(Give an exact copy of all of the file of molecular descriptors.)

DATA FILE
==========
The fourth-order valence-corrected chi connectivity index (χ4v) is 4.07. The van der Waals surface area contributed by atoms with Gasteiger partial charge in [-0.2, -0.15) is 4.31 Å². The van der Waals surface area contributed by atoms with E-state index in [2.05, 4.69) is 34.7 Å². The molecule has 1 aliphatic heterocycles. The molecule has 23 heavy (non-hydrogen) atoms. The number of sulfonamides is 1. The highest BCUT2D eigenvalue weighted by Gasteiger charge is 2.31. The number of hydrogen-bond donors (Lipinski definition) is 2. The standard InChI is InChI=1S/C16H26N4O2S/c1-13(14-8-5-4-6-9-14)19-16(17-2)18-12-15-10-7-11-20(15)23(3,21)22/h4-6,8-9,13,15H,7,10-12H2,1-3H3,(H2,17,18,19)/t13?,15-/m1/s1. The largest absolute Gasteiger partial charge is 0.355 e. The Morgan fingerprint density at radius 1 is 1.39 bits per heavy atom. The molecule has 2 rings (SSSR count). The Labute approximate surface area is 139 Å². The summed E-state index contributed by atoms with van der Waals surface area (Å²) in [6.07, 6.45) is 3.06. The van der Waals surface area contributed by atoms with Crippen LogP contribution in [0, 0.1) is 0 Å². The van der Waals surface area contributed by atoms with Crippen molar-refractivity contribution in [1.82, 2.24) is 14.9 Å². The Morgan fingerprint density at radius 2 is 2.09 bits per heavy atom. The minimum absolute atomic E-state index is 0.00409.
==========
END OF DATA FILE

The fourth-order valence-corrected chi connectivity index (χ4v) is 4.07. The van der Waals surface area contributed by atoms with Gasteiger partial charge in [-0.2, -0.15) is 4.31 Å². The van der Waals surface area contributed by atoms with E-state index in [2.05, 4.69) is 34.7 Å². The molecule has 1 aliphatic heterocycles. The molecule has 23 heavy (non-hydrogen) atoms. The number of sulfonamides is 1. The highest BCUT2D eigenvalue weighted by Gasteiger charge is 2.31. The number of hydrogen-bond donors (Lipinski definition) is 2. The standard InChI is InChI=1S/C16H26N4O2S/c1-13(14-8-5-4-6-9-14)19-16(17-2)18-12-15-10-7-11-20(15)23(3,21)22/h4-6,8-9,13,15H,7,10-12H2,1-3H3,(H2,17,18,19)/t13?,15-/m1/s1. The largest absolute Gasteiger partial charge is 0.355 e. The Morgan fingerprint density at radius 1 is 1.39 bits per heavy atom. The molecule has 2 rings (SSSR count). The Labute approximate surface area is 139 Å². The summed E-state index contributed by atoms with van der Waals surface area (Å²) in [6.07, 6.45) is 3.06. The van der Waals surface area contributed by atoms with Crippen LogP contribution in [0, 0.1) is 0 Å². The van der Waals surface area contributed by atoms with Crippen molar-refractivity contribution in [1.82, 2.24) is 14.9 Å². The Morgan fingerprint density at radius 2 is 2.09 bits per heavy atom. The minimum absolute atomic E-state index is 0.00409.